>>> >>>>> >> >> >> > similar discussion at systemjs
>>> >>>>> >> >> >> > https://github.com/systemjs/systemjs/issues/131 which
>>> >>>>> >> >> >> > boils
>>> >>>>> >> >> >> > down
>>> >>>>> >> >> >> > to
>>> >>>>> >> >> >> > if a
>>> >>>>> >> >> >> > CJS
>>> >>>>> >> >> >> > module imports an ES6 module that has a key named
>>> >>>>> >> >> >> > default,
>>> >>>>> >> >> >> > what
>>> >>>>> >> >> >> > should
>>> >>>>> >> >> >> > the
>>> >>>>> >> >> >> > default behavior be.
>>> >>>>> >> >> >> >
>>> >>>>> >> >> >> >
>>> >>>>> >> >> >> > On Mon, Jul 21, 2014 at 10:05 AM, Brian Di Palma
>>> >>>>> >> >> >> > <offler at gmail.com>
>>> >>>>> >> >> >> > wrote:
>>> >>>>> >> >> >> >>
>>> >>>>> >> >> >> >> It's using traceur and building the modules to CJS, the
>>> >>>>> >> >> >> >> project
>>> >>>>> >> >> >> >> uses
>>> >>>>> >> >> >> >> other non transpiled CJS modules.
>>> >>>>> >> >> >> >>
>>> >>>>> >> >> >> >> The only thing traceur could do here is compile the
>>> >>>>> >> >> >> >> imports
>>> >>>>> >> >> >> >> into
>>> >>>>> >> >> >> >> a
>>> >>>>> >> >> >> >> check for the named export `default` and use that if it
>>> >>>>> >> >> >> >> exists.
>>> >>>>> >> >> >> >> If it doesn't then simply return the CJS module object.
>>> >>>>> >> >> >> >>
>>> >>>>> >> >> >> >> Here is the output from traceur
>>> >>>>> >> >> >> >>
>>> >>>>> >> >> >> >>
>>> >>>>> >> >> >> >>
>>> >>>>> >> >> >> >>
>>> >>>>> >> >> >> >>
>>> >>>>> >> >> >> >>
>>> >>>>> >> >> >> >> https://github.com/briandipalma/global-compiler/blob/master/out/index.js
>>> >>>>> >> >> >> >>
>>> >>>>> >> >> >> >> The relevant line would be
>>> >>>>> >> >> >> >>
>>> >>>>> >> >> >> >> `var minimist = require('minimist');`
>>> >>>>> >> >> >> >>
>>> >>>>> >> >> >> >> For default import from a CJS module you'd need to
>>> >>>>> >> >> >> >> output
>>> >>>>> >> >> >> >>
>>> >>>>> >> >> >> >> `
>>> >>>>> >> >> >> >> var minimist = require('minimist');
>>> >>>>> >> >> >> >> if (minimist.default) {
>>> >>>>> >> >> >> >>  minimist = minimist.default;
>>> >>>>> >> >> >> >> }
>>> >>>>> >> >> >> >> `
>>> >>>>> >> >> >> >>
>>> >>>>> >> >> >> >> Is that what you think traceur should do?
>>> >>>>> >> >> >> >>
>>> >>>>> >> >> >> >> On Mon, Jul 21, 2014 at 2:34 PM, Juan Ignacio Dopazo
>>> >>>>> >> >> >> >> <jdopazo at yahoo-inc.com> wrote:
>>> >>>>> >> >> >> >> >
>>> >>>>> >> >> >> >> >> On Saturday, July 19, 2014 1:53 PM, Brian Di Palma
>>> >>>>> >> >> >> >> >> <offler at gmail.com>
>>> >>>>> >> >> >> >> >> wrote:
>>> >>>>> >> >> >> >> >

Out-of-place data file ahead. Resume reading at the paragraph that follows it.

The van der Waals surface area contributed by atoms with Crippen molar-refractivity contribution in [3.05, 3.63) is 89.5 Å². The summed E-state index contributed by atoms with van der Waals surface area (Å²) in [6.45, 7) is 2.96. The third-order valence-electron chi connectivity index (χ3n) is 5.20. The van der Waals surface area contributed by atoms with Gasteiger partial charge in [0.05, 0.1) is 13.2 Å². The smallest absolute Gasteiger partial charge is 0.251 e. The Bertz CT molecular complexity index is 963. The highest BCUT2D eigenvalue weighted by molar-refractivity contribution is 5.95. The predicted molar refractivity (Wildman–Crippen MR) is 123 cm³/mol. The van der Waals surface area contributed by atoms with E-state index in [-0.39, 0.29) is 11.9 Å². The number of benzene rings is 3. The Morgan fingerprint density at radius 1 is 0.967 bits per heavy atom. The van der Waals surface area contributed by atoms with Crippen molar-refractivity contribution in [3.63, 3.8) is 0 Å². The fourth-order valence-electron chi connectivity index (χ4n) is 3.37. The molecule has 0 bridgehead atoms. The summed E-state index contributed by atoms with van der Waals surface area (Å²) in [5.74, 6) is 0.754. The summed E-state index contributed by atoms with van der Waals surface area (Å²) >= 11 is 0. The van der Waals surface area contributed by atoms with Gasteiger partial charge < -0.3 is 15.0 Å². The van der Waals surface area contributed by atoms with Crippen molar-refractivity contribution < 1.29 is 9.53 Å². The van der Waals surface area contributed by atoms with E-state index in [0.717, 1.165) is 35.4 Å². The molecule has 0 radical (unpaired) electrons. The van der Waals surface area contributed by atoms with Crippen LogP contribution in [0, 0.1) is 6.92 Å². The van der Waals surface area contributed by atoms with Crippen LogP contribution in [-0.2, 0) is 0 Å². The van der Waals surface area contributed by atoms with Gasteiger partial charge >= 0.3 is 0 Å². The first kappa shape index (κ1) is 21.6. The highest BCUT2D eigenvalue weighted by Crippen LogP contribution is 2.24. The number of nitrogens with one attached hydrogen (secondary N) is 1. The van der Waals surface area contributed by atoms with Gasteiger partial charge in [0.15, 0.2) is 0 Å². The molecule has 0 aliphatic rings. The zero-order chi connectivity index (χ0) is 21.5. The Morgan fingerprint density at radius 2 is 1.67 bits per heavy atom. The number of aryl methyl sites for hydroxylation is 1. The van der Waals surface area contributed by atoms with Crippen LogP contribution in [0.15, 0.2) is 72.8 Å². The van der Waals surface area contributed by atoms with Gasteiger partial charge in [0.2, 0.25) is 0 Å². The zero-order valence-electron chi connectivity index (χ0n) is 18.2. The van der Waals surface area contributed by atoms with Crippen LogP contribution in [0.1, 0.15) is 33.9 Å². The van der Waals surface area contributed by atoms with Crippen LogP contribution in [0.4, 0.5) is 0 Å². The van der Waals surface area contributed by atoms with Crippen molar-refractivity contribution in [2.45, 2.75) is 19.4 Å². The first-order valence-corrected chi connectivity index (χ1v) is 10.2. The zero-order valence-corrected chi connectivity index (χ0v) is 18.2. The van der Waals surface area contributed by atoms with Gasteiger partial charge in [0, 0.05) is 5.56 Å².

>>> >>>>> >> >> >> >> >> When an npm package exports a named identifier it's
>>> >>>>> >> >> >> >> >> trivial to
>>> >>>>> >> >> >> >> >> use
>>> >>>>> >> >> >> >> >> it
>>> >>>>> >> >> >> >> > in an ES6 module.
>>> >>>>> >> >> >> >> >
>>> >>>>> >> >> >> >> > import {
>>> >>>>> >> >> >> >> >     parse,
>>> >>>>> >> >> >> >> >     print
>>> >>>>> >> >> >> >> > } from 'recast';
>>> >>>>> >> >> >> >> >
>>> >>>>> >> >> >> >> >> When on the other hand it sets its export on
>>> >>>>> >> >> >> >> >> `module.exports`
>>> >>>>> >> >> >> >> >> default
>>> >>>>> >> >> >> >> > exports provide no help at all.
>>> >>>>> >> >> >> >> >
>>> >>>>> >> >> >> >> > This sounds like an issue in your transpiler. Ideally
>>> >>>>> >> >> >> >> > CJS
>>> >>>>> >> >> >> >> > modules
>>> >>>>> >> >> >> >> > inside
>>> >>>>> >> >> >> >> > projects written using ES6 modules should be treated
>>> >>>>> >> >> >> >> > as
>>> >>>>> >> >> >> >> > modules
>>> >>>>> >> >> >> >> > that
>>> >>>>> >> >> >> >> > default
>>> >>>>> >> >> >> >> > export an object. CJS modules don't have the same
>>> >>>>> >> >> >> >> > static
>>> >>>>> >> >> >> >> > semantics
>>> >>>>> >> >> >> >> > as
>>> >>>>> >> >> >> >> > their
>>> >>>>> >> >> >> >> > ES6 counterpart, so they should be treated as mutable
>>> >>>>> >> >> >> >> > objects.
>>> >>>>> >> >> >> >> > An
>>> >>>>> >> >> >> >> > ES6
>>> >>>>> >> >> >> >> > Loader
>>> >>>>> >> >> >> >> > would do the same when loading CJS modules.
>>> >>>>> >> >> >> >> >
>>> >>>>> >> >> >> >> > Juan
>>> >>>>> >> >> >> >> _______________________________________________
>>> >>>>> >> >> >> >> es-discuss mailing list
>>> >>>>> >> >> >> >> es-discuss at mozilla.org
>>> >>>>> >> >> >> >> https://mail.mozilla.org/listinfo/es-discuss
>>> >>>>> >> >> >> >
>>> >>>>> >> >> >> >
>>> >>>>> >> >> >> >
>>> >>>>> >> >> >> >
>>> >>>>> >> >> >> > --
>>> >>>>> >> >> >> > -Calvin W. Metcalf
>>> >>>>> >> >> >
>>> >>>>> >> >> >
>>> >>>>> >> >> >
>>> >>>>> >> >> >
>>> >>>>> >> >> > --
>>> >>>>> >> >> > -Calvin W. Metcalf
>>> >>>>> >> >
>>> >>>>> >> >
>>> >>>>> >> >
>>> >>>>> >> >
>>> >>>>> >> > --
>>> >>>>> >> > -Calvin W. Metcalf
>>> >>>>> >
>>> >>>>> >
>>> >>>>> >
>>> >>>>> >
>>> >>>>> > --
>>> >>>>> > -Calvin W. Metcalf
>>> >>>>> _______________________________________________
>>> >>>>> es-discuss mailing list
>>> >>>>> es-discuss at mozilla.org
>>> >>>>> https://mail.mozilla.org/listinfo/es-discuss
>>> >>>>
>>> >>>>
>>> >>>>
>>> >>>> _______________________________________________
>>> >>>> es-discuss mailing list
>>> >>>> es-discuss at mozilla.org
>>> >>>> https://mail.mozilla.org/listinfo/es-discuss
>>> >>>>
>>> >>>
>>> >>>
>>> >>> _______________________________________________
>>> >>> es-discuss mailing list
>>> >>> es-discuss at mozilla.org
>>> >>> https://mail.mozilla.org/listinfo/es-discuss
>>> >>>
>>> >>
>>> >
>>
>>
>>
>> _______________________________________________
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>>